HOUSE HUNTING TIP: As soon as you’re serious about buying a home, find the best mortgage broker or loan agent you can to assist you. Don’t make your selection based on interest rates alone. A good track record counts for a lot.

Closing the deal should be your primary goal. If you have to pay 0.25 percent more to assure your transaction closes on time and that you’re not turned down at the last minute, it’s worth it.

Be candid with your loan professional about anything in your financial picture that might impact loan qualification. A good loan agent or broker will be able to assess your financial situation and anticipate what you’ll need to do to satisfy the underwriter.

Be aware that appraisal issues can impact your loan approval. For example, if a previous owner added square footage without a building permit, the additional square footage probably won’t be included as livable square feet.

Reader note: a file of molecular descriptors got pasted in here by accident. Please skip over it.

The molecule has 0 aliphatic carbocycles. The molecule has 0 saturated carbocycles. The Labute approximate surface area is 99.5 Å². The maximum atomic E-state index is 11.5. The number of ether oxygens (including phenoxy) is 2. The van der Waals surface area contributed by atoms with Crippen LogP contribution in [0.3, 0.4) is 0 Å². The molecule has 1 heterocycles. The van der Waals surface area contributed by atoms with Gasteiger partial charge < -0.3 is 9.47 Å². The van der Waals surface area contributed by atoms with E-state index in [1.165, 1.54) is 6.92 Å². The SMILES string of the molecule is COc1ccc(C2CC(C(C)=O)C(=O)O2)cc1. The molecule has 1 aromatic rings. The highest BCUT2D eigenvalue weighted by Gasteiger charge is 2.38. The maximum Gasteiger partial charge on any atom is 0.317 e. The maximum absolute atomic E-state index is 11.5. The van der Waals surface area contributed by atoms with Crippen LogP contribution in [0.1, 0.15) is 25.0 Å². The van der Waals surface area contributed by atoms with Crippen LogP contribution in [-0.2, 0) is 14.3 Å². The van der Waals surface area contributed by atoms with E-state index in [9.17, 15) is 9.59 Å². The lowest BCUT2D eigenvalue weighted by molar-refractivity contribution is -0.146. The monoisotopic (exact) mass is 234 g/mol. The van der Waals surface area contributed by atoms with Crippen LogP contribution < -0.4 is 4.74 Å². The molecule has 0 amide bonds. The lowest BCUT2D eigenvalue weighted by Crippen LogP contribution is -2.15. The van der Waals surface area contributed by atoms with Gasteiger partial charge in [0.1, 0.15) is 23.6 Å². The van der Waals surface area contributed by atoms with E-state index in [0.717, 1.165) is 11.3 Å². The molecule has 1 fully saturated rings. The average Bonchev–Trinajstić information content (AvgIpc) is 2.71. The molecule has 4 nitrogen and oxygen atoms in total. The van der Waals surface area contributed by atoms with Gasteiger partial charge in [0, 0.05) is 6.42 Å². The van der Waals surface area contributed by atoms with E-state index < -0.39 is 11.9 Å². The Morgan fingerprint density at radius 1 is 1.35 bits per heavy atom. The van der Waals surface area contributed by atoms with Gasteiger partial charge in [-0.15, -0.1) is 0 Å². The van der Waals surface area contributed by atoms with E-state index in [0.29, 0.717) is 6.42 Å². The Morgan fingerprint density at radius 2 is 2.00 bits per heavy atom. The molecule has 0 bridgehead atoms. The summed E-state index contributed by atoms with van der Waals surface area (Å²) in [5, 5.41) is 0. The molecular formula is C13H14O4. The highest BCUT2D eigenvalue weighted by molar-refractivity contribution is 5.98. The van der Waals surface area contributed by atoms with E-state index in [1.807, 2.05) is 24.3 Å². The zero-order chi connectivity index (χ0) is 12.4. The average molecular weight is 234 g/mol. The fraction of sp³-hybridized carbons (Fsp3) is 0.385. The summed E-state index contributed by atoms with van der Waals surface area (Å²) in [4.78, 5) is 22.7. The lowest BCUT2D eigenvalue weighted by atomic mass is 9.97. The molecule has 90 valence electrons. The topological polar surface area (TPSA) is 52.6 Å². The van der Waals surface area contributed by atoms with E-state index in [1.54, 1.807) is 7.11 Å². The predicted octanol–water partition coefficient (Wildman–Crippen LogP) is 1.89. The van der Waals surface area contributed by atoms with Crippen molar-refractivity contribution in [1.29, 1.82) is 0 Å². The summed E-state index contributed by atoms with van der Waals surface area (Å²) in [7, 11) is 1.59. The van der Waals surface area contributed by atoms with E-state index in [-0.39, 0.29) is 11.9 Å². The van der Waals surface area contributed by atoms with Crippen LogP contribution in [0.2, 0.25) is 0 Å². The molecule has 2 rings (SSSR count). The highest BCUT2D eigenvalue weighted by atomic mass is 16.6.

If the appraisal comes in for less than the purchase price, the lender might not lend you enough to close the deal. Include an appraisal contingency in your contract.

There are more jumbo financing options available now. Adjustable-rate mortgages that are fixed for 10 years and then revert to an adjustable have a starting rate about 0.25 percent less than a 30-year fixed jumbo. A five-year fixed starts about 0.5 percent to 0.75 percent lower, but is riskier.

THE CLOSING: Because of the risk factor, the lender may want you to have a large cash reserve. Your retirement account counts toward this.

Dian Hymer is a real estate broker with more than 30 years’ experience and is a nationally syndicated real estate columnist and author.

Getting a mortgage after foreclosure

There are some additional hurdles for homeowners who have gone through a foreclosure, short sale or bankruptcy, but a little patience and some financial hard work will go a long way.